2. If the coat you saw had an Antarctic patch, it was either not a Canada Goose coat or it was counterfeit.  Canada Goose coats sold at retail have only the the signature red  “Canada Goose Arctic Program” disc. Any thing made after 2011 can be identified with a hologram sewn into the lining. I’ve seen Counterfeit coats in Toronto On Orfus Road for $50.

  11. After a few months in Toronto I commented to a Torontonian friend of mine that I thought the jackets everyone wore were hideously ugly. He pointed me to the aptly named: Canada Douche tumblr. Hilarity ensued.

  12. They wear them a lot in Copenhagen too…. Or chinese replicas since the original is REALLY expensive….

  13. I’m not even Canadian. But when i walked outside into -17C this morning, I did wish I had one of those parkas. Still a very nice day, though.

    1. Synthetics are nice, but not good enough for anything below -15.
      Canada Goose will get you from -15 to being the last man alive fending off the Thing at the south pole.

      1. I have a Canadian military surplus Actic patrol parka.  I’m pretty sure it’s all synthetic

        I’ve had it about 15 years, and in that time there’s only been one Winter when it made sense to wear it.  In a solid 8 or 10 days when it didn’t go above -30 C, including a longish walk at -45, I was always comfortably warm in that thing.

        1.  I think that might be pre-dating the use of thinsulate.

          Reasoning being that it’s Canadian military equipment, so it’s most likely at the technological level of WW2.

          1. Well it’s certainly not “thin”.  It’s got the “insulate” part down solid though.

  14. Nice to see large groups of people that are smart enough to dress properly, instead of “being fashionable”.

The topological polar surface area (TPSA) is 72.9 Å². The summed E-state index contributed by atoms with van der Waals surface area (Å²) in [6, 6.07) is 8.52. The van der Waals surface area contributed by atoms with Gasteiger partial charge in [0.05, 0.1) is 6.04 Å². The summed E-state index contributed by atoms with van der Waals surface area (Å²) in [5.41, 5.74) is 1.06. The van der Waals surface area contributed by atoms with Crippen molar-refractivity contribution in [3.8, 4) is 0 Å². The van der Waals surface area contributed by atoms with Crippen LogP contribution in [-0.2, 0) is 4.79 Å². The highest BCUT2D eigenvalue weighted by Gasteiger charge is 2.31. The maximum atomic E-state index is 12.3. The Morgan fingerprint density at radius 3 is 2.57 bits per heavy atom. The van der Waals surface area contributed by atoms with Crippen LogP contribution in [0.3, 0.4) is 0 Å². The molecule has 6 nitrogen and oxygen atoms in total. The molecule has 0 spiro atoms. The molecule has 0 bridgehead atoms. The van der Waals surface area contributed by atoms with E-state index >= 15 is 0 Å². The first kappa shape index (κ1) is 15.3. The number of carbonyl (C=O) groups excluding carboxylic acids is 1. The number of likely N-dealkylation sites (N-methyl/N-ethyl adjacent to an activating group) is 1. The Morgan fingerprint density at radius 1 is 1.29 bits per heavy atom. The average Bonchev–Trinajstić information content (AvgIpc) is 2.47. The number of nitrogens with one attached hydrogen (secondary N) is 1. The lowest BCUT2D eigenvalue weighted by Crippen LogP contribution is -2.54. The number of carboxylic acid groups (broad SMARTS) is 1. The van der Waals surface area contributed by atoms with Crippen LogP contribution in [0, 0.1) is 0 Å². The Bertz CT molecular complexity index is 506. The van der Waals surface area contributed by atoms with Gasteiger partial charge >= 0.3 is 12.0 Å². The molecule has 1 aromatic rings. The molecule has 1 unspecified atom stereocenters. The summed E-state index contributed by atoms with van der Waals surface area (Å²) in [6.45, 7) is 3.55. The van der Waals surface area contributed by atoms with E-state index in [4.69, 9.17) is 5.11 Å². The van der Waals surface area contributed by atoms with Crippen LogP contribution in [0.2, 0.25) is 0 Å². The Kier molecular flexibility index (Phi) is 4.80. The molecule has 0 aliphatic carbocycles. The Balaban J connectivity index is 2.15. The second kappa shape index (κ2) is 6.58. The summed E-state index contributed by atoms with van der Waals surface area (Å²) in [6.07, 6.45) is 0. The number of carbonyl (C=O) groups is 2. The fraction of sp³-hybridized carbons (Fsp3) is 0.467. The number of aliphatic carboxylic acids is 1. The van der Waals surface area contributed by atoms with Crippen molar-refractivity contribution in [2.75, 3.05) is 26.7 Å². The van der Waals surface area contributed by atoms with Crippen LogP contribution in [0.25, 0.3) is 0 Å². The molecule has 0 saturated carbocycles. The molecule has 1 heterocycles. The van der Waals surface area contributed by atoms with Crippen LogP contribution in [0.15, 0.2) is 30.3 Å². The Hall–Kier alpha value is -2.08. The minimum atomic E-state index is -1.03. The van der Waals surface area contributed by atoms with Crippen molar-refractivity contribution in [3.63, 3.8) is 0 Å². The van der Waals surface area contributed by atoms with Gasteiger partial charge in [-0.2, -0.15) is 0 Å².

15. When I lived in Ottawa I found if it’s a cold enough winter, people will wear all kinds of crazy stuff to stray warm, and there is an implicit agreement that everything slides – you are trying to keep warm. So tying a sock around your ears wouldn’t really draw any attention. People wore Russian hats, fur hats, farmer hats, Swiss hats, tuques, berets, chullos, coonskin hats, deerstalkers, flat caps, patrol caps, and every kind of coat, mitten, glove, or scarf you could imagine. The diversity and extremity of fashion was worthy of applause. You would not find *anyone* wearing the same item of clothing. I think that’s a good approach to fashion – open, nonjudgemental, with a focus on stupid fucking hats. 
    Canada Goose parka behaviour is the exact opposite.

  16. The Density of these coats  is really quite staggering. However the distinctive circular patch on the arm lends itself to an amusing game. On a busy Toronto street corner you can mentally  play connect the dots and see if the amount of coats form significant shapes. 

  17. I live in Oshawa which is less than an hours’ drive east of Toronto and people wear any old thing in the winter. It could be -22C/ -7.6F and you will see people walking around wearing shorts and a flimsy little hoodie!

  18. My best Canada Goose story:

    I was in the emergency room with a broken wrist last winter and my roomie was a lady who had dislocated her shoulder.  
    Each of us requested that our coats be cut off.  Mine, a 6-yr-old $80 Colombia ski jacket that I didn’t give a crap about cutting.  Hers, an $800 knee-length parka that when cut, released enough feathers to subsequently fill our hospital room until it looked like the remnants of a 3-hour pillow fight.  

    My point – sort of amazing that not only are people willing to pay $800 for a coat but that also when in pain, they would be willing to cut it in half with a pair of surgical scissors with little to no hesitation.

  19. These lyrics are an accurate description of what seems like most pedestrians in downtown Toronto are wearing this winter, which has been colder than last year. The suddenness of this Canada Goose phenomenon/fad here is striking. It’s almost like when everyone simultaneously had a cell phone years ago.